while robots on rockets careen through the halls.
Tomatoes are teaching in all of the classes.
Or maybe, just maybe, I need some new glasses.

–Kenn Nesbitt

Play
Podcast

Subscribe to this Podcast

Wayne the Stegosaurus

Meet the stegosaurus, Wayne.
He doesn’t have the biggest brain.
He’s long and heavy, wide and tall,
but has a brain that’s extra small.

He’s not the brightest dinosaur.
He thinks that one plus one is four.
He can’t remember up from down.
He thinks the sky is chocolate brown.

He wears his bow tie on his tail
and likes to eat the daily mail.
When playing hide-and-seek he tries
to hide by covering his eyes.

He thinks that black is really white.
He’s sure the sun comes out at night.
He thinks that water grows on trees
and when it’s hot he starts to freeze.

He’s happy when he’s feeling ill.
He likes to dance by standing still.
And when it’s time to go to bed,
he puts bananas on his head.

He thinks his name is Bob, not Wayne,
but that’s what happens when your brain
(although you’re big and brave and spiny)
is very, very, very tiny.

–Kenn Nesbitt

How to Write an Alliteration Poem

Writing Alliteration Poems

A fun and easy kind of poem to write is what I call an “alliteration poem.” Alliteration is when you repeat the beginning consonant sounds of words, such as “big blue baseball bat” or “round red robin.”

Writing alliteration poems is a terrific creativity exercise. Not only is it an easy way to write a poem, it’s a great way to get your brains working. You’ll need to think of a lot of alliterative words, and then form them into rhyming sentences.

Writing an Alliteration Poem in Five Easy Steps

Step 1: To write an alliteration poem, first pick a consonant. It can be any letter of the alphabet except for the vowels a, e, i, o, or u. For example, let’s say you choose the letter “B.”

Play
Podcast

Subscribe to this Podcast

Today Is the Day

I’m happy to say that today is the day.
I’m super excited. I’m shouting, “Hooray!”

I woke up delighted and ready to go.
My mind is abuzz and my eyes are aglow.

There’s no doubt about it. It’s perfectly clear.
The time is upon us. The moment is here.

I’m eager and keen for the action to start,
and when it begins I’ll be playing my part.

I’ll jump in the bustle and I’ll give it my all.
I’m certain that soon I’ll be having a ball.

But where should I go now, and what should I do?
I’m hoping that someone will give me a clue.

I’m not sure what’s happening. All I can say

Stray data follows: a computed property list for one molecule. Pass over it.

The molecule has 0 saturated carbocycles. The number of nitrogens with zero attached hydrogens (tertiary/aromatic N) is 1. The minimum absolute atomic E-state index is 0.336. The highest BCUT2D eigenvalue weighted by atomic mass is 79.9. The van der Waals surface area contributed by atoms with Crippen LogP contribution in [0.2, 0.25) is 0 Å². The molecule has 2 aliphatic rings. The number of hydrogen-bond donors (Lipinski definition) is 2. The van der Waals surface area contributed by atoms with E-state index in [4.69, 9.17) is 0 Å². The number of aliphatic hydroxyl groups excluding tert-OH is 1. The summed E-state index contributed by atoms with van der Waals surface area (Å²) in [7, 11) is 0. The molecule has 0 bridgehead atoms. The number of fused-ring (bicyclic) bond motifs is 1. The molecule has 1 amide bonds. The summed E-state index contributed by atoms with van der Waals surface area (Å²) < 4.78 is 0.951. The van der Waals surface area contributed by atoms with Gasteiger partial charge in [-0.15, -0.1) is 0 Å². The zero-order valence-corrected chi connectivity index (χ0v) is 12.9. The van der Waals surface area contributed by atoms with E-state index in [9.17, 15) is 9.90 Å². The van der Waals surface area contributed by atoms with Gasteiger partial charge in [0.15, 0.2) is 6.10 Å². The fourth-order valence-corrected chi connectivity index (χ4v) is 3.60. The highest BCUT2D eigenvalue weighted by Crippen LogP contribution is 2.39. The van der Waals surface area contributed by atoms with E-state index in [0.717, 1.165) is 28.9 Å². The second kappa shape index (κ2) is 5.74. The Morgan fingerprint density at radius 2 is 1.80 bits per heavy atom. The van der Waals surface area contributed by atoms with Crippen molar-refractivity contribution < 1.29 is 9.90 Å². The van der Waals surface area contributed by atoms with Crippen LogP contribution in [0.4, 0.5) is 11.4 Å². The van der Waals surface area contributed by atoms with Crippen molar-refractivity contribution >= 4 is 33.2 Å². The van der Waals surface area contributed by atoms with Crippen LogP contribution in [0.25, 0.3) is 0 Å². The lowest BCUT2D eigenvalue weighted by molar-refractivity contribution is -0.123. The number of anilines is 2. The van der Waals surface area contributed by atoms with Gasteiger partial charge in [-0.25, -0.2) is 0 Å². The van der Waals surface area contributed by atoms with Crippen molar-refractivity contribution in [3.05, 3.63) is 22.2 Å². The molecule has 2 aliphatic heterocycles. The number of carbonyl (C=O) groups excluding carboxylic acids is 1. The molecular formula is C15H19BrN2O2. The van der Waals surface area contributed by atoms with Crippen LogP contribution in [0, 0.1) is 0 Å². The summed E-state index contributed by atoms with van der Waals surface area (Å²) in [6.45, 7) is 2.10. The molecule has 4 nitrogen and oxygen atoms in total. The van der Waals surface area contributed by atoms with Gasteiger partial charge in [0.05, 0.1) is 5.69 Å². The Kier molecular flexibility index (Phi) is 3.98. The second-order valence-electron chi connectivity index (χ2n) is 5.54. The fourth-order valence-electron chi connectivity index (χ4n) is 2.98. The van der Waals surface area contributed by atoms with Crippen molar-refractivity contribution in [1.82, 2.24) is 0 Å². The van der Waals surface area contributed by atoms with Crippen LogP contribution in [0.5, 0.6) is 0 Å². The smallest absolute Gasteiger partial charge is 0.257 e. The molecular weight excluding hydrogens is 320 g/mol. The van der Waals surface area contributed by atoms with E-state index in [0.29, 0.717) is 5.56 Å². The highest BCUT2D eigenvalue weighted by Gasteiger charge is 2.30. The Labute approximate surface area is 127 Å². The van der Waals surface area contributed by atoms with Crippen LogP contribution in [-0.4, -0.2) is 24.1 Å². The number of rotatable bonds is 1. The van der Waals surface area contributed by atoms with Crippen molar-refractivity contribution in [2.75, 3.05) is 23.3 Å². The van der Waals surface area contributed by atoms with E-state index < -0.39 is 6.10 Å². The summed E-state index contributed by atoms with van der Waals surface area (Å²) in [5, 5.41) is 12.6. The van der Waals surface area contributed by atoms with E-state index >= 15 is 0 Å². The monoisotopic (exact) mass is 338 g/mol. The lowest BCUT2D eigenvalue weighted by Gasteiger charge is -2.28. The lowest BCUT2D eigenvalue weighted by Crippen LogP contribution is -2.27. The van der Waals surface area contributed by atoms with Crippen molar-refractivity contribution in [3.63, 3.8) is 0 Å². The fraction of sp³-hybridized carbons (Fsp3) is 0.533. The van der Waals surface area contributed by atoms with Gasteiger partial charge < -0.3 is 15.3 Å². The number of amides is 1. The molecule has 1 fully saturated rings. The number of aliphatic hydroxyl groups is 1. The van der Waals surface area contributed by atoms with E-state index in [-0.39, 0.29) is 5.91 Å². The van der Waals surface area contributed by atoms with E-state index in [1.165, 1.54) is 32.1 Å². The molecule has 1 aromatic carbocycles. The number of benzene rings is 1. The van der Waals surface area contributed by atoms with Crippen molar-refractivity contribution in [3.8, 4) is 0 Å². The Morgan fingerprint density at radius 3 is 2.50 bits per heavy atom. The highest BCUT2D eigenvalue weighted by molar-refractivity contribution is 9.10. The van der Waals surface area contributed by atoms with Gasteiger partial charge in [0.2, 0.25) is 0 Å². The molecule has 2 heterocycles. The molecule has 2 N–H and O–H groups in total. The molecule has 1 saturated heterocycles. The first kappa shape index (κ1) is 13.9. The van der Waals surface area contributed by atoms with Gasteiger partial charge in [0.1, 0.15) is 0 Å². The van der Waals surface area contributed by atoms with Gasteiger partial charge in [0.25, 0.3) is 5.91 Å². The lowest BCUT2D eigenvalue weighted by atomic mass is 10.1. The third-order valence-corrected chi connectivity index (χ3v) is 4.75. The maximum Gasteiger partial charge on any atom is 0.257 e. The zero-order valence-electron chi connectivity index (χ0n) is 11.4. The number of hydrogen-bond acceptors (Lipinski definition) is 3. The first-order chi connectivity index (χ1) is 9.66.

is yesterday’s gone, so today is the day.

–Kenn Nesbitt

Announcing PoetryMinute.org

Poetry Minute

During the past few months, since becoming the Children’s Poet Laureate, I have been hard at work on a new project: A brand new website called PoetryMinute.org, and I would like to tell you about it so you can start using it in your classrooms.

Over the years that I have been reading and writing children’s poems, I have noticed that many, possibly most, poems written for children can be read in an average of about one minute. Because of this, I have always encouraged teachers to share a poem with their students every day. It only takes a minute of the entire school day, and yet it gives students a break from their routine in a way that also encourages them to want to read and write, and improves their fluency and literacy.

I call this a “Poetry Minute.” It’s one minute out of your school day for poetry. And now it’s easier than ever.

Play
Podcast

Subscribe to this Podcast

My Invisible Dragon

I have an invisible dragon.
She’s such a remarkable flyer.
She soars through the sky on invisible wings
exhaling invisible fire.

My dragon is utterly silent.
She soundlessly swoops through the air.
Why, she could be flying beside you right now,
and you’d never know she was there.

And if you should reach out to pet her,
I don’t think you’d notice too much.
Her body is simply too airy and light
to sense her by means of a touch.

And just as you don’t see or hear her,
and just as she cannot be felt,
my dragon does not have an odor at all,
which means that she’ll never be smelt.

Although you may find this outlandish,
you just have to trust me, it’s true.
And, oh, by the way, did I mention I have
an invisible unicorn too?

–Kenn Nesbitt